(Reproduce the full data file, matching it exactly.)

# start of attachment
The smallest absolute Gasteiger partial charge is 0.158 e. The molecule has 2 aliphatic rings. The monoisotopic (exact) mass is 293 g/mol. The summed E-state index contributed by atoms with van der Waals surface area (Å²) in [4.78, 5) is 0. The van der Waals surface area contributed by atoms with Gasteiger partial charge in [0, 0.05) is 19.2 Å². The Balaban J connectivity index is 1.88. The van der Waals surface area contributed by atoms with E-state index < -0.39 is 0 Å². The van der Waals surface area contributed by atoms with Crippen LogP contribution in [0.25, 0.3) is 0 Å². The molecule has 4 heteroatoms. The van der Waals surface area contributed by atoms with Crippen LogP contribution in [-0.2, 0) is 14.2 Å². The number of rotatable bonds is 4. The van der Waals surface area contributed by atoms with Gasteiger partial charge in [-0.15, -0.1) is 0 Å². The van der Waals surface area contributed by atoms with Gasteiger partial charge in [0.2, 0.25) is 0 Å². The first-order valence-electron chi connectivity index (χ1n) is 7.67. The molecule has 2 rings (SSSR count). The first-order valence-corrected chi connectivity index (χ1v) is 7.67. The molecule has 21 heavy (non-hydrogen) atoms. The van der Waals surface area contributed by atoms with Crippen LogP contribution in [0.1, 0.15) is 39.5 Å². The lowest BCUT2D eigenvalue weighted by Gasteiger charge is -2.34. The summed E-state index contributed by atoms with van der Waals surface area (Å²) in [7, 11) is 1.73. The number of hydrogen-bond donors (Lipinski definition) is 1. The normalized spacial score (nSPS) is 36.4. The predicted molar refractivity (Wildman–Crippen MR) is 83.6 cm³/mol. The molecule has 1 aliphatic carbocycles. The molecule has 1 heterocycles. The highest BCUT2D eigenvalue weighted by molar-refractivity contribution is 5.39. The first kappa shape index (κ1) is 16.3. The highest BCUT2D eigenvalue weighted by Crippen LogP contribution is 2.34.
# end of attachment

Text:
The smallest absolute Gasteiger partial charge is 0.158 e. The molecule has 2 aliphatic rings. The monoisotopic (exact) mass is 293 g/mol. The summed E-state index contributed by atoms with van der Waals surface area (Å²) in [4.78, 5) is 0. The van der Waals surface area contributed by atoms with Gasteiger partial charge in [0, 0.05) is 19.2 Å². The Balaban J connectivity index is 1.88. The van der Waals surface area contributed by atoms with E-state index < -0.39 is 0 Å². The van der Waals surface area contributed by atoms with Crippen LogP contribution in [0.25, 0.3) is 0 Å². The molecule has 4 heteroatoms. The van der Waals surface area contributed by atoms with Crippen LogP contribution in [-0.2, 0) is 14.2 Å². The number of rotatable bonds is 4. The van der Waals surface area contributed by atoms with Gasteiger partial charge in [-0.15, -0.1) is 0 Å². The van der Waals surface area contributed by atoms with Gasteiger partial charge in [0.2, 0.25) is 0 Å². The first-order valence-electron chi connectivity index (χ1n) is 7.67. The molecule has 2 rings (SSSR count). The first-order valence-corrected chi connectivity index (χ1v) is 7.67. The molecule has 21 heavy (non-hydrogen) atoms. The van der Waals surface area contributed by atoms with Crippen LogP contribution in [0.1, 0.15) is 39.5 Å². The lowest BCUT2D eigenvalue weighted by Gasteiger charge is -2.34. The summed E-state index contributed by atoms with van der Waals surface area (Å²) in [7, 11) is 1.73. The number of hydrogen-bond donors (Lipinski definition) is 1. The normalized spacial score (nSPS) is 36.4. The predicted molar refractivity (Wildman–Crippen MR) is 83.6 cm³/mol. The molecule has 1 aliphatic carbocycles. The molecule has 1 heterocycles. The highest BCUT2D eigenvalue weighted by molar-refractivity contribution is 5.39. The first kappa shape index (κ1) is 16.3. The highest BCUT2D eigenvalue weighted by Crippen LogP contribution is 2.34.